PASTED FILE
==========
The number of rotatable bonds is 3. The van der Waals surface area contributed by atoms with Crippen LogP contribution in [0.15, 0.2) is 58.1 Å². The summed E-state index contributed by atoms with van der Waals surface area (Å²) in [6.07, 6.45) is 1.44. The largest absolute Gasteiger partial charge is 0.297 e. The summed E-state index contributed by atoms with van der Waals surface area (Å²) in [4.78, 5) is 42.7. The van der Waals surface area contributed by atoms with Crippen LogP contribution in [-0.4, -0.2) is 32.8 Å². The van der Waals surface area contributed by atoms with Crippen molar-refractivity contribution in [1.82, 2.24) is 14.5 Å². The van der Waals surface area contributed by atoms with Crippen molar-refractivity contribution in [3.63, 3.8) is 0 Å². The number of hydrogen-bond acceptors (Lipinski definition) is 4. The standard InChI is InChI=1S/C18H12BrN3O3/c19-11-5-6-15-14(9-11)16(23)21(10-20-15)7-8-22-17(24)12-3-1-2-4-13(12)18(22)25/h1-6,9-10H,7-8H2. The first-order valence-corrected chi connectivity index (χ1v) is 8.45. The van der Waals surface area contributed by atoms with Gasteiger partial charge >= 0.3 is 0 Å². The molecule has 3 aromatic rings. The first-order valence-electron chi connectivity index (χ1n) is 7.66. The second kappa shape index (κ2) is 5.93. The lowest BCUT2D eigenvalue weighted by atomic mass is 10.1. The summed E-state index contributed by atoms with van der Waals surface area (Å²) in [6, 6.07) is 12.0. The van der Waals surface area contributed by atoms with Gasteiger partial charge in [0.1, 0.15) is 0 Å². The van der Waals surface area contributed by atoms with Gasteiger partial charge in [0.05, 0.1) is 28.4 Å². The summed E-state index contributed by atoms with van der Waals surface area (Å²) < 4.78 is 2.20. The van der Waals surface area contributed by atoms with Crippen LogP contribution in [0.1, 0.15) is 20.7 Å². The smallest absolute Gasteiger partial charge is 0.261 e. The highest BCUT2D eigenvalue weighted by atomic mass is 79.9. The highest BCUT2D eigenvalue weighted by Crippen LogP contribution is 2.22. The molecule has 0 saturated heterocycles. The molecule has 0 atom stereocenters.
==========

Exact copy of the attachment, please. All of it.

The number of rotatable bonds is 3. The van der Waals surface area contributed by atoms with Crippen LogP contribution in [0.15, 0.2) is 58.1 Å². The summed E-state index contributed by atoms with van der Waals surface area (Å²) in [6.07, 6.45) is 1.44. The largest absolute Gasteiger partial charge is 0.297 e. The summed E-state index contributed by atoms with van der Waals surface area (Å²) in [4.78, 5) is 42.7. The van der Waals surface area contributed by atoms with Crippen LogP contribution in [-0.4, -0.2) is 32.8 Å². The van der Waals surface area contributed by atoms with Crippen molar-refractivity contribution in [1.82, 2.24) is 14.5 Å². The van der Waals surface area contributed by atoms with Crippen molar-refractivity contribution in [3.63, 3.8) is 0 Å². The number of hydrogen-bond acceptors (Lipinski definition) is 4. The standard InChI is InChI=1S/C18H12BrN3O3/c19-11-5-6-15-14(9-11)16(23)21(10-20-15)7-8-22-17(24)12-3-1-2-4-13(12)18(22)25/h1-6,9-10H,7-8H2. The first-order valence-corrected chi connectivity index (χ1v) is 8.45. The van der Waals surface area contributed by atoms with Gasteiger partial charge >= 0.3 is 0 Å². The molecule has 3 aromatic rings. The first-order valence-electron chi connectivity index (χ1n) is 7.66. The second kappa shape index (κ2) is 5.93. The lowest BCUT2D eigenvalue weighted by atomic mass is 10.1. The summed E-state index contributed by atoms with van der Waals surface area (Å²) in [6, 6.07) is 12.0. The van der Waals surface area contributed by atoms with Gasteiger partial charge in [0.1, 0.15) is 0 Å². The van der Waals surface area contributed by atoms with Gasteiger partial charge in [0.05, 0.1) is 28.4 Å². The summed E-state index contributed by atoms with van der Waals surface area (Å²) < 4.78 is 2.20. The van der Waals surface area contributed by atoms with Crippen LogP contribution in [0.1, 0.15) is 20.7 Å². The smallest absolute Gasteiger partial charge is 0.261 e. The highest BCUT2D eigenvalue weighted by atomic mass is 79.9. The highest BCUT2D eigenvalue weighted by Crippen LogP contribution is 2.22. The molecule has 0 saturated heterocycles. The molecule has 0 atom stereocenters.